By Yonela Makwetu, investment analyst, Novare.
Although the time old saying advises one never to put all your eggs in one basket, a multi-manager approach to investments might well be seen as the exception to the rule. Yonela Makwetu, investment analyst at Novare Investments herein shares the benefits of multi-manager investing and why these investments are in fact a great basket in which to house all your investment eggs.
“In the case of multi-managed funds, diversification is offered in a single investment that removes the pressure of having to find, as well as monitor individual fund managers. Essentially it is one basket with a variety of eggs, all being nurtured to hatch on your behalf,” says Makwetu.
At the cornerstone of multi-managed funds is diversification. “If you have been delaying investing because you don’t know which funds to invest in, multi-manager funds can help set you on your way,” says Makwetu. These funds offer diversification in a single investment option and remove the pressure of having to find, as well as monitor, individual fund managers.
In 2016 the Financial Times reported that 86% of active equity funds underperform the index, putting to the fore the performance of active management. In a separate report by the S&P Dow Jones Indices, it was found that 100% of active managed equity funds in the Netherlands failed to beat the benchmark over the past five years. Makwetu highlights that “these concerns and findings are not exactly news, but forms part of the infamous and ongoing debate between passive and active management, with both camps making valid points for different market conditions.” Scholars have been divided for decades into two camps – the efficient market hypothesis (passive investments) which states that the market is efficient and that existing share prices already reflect all relevant information, whereas active managers believe that the financial market is inefficient providing opportunities which they can exploit.
Makwetu quotes the following saying – “Dear optimist, pessimist and realist, while you were arguing about the glass of water, I drank it! Sincerely, the opportunist. In many ways Multi-management can be seen as the opportunist – the sweet spot between the active and passive management as managers are able to extract both beta and alpha strategies separately” she explains. For example in a bull market, beta strategies can be used and active managers could be added for alpha purposes. In a bear market, active management becomes very useful as managers are able to protect capital through their strategy.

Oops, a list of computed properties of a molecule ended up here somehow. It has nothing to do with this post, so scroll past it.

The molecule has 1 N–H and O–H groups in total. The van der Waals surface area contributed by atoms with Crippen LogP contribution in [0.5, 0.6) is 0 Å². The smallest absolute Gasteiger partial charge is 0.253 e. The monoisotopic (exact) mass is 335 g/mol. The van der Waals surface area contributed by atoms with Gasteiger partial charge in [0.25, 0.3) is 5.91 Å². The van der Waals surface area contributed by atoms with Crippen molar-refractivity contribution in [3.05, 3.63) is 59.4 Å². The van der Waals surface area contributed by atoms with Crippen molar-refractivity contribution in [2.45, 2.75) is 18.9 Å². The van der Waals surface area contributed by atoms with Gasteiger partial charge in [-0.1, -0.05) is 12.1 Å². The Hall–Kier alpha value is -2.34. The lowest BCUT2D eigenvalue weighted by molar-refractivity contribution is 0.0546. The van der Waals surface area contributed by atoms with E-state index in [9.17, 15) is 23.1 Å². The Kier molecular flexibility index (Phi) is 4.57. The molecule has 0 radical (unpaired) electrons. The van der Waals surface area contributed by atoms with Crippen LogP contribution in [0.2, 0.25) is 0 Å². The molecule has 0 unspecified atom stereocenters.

Reduce Residual Risk
The diversification that multi-management provides for a portfolio also reduces residual risk (in other words the uncertainty that comes with investing in one specific company or industry). Makwetu explains that “as there is a mix in the asset manager exposure it allows for investors to be cushioned when an investment house underperforms or undergoes structural changes, which may impact investors negatively”.
A win-win situation
Multi-management is able to blend different investment views by, for example, pairing a manager who performs best in a climbing market with a manager who is defensively positioned to offer better protection in a falling market. “This creates a win-win situation no matter the market. One has to bear in mind that no investment is 100% guaranteed, but at least your investment is protected in a multi-managed investment,” she adds.
In effect multi-managed investments tend to generate more reliable returns by smoothing out the periodic downswings in performance that a single manager typically experiences when market conditions don’t favour their particular approach.
A multi-manager approach provides you with access to the pooled expertise of multiple investment experts. ”What’s great is that these managers research the plethora of asset managers (covering all 1043 local CIS portfolios, the 106 hedge funds and the multitudes of global funds) and are constantly on the lookout for new opportunities. They are constantly canvassing for different manager value propositions,” says Makwetu.
Screening and monitoring of managers
She also highlights that managers are subject to a rigorous screening and due diligence process involving both quantitative and qualitative analysis. The multi-manager maintains contact and visits the various managers of the funds on a regular basis.
“Every fund is monitored to ensure optimal performance and is rebalanced when necessary.” Tactical allocations are employed to ensure that adjustments are being made timeously to ensure that the portfolio is able to benefit from the change in the economic environment.
Multi-manager funds combine multiple professionally-managed investment funds into a single offering. For example, “instead of investing in 10 different funds, you only have to invest in a single fund,” says Makwetu.
No Capital Gains tax when changing managers
Investors are not subject to pay capital gains tax when changing underlying managers, providing better flexibility and cost-saving. “If an individual invests with a single manager and wants to change funds (redeem the money) the investor will be liable for capital gains tax. However, a multi-manager can change between asset classes and funds without having to sell out of the multi-management fund and is therefore not subject to capital gains tax,” she says.
When structuring your investment plan it is recommended that you discuss your requirements with an accredited financial advisor who can help you navigate the complexities of investment decisions to achieve your financial goals.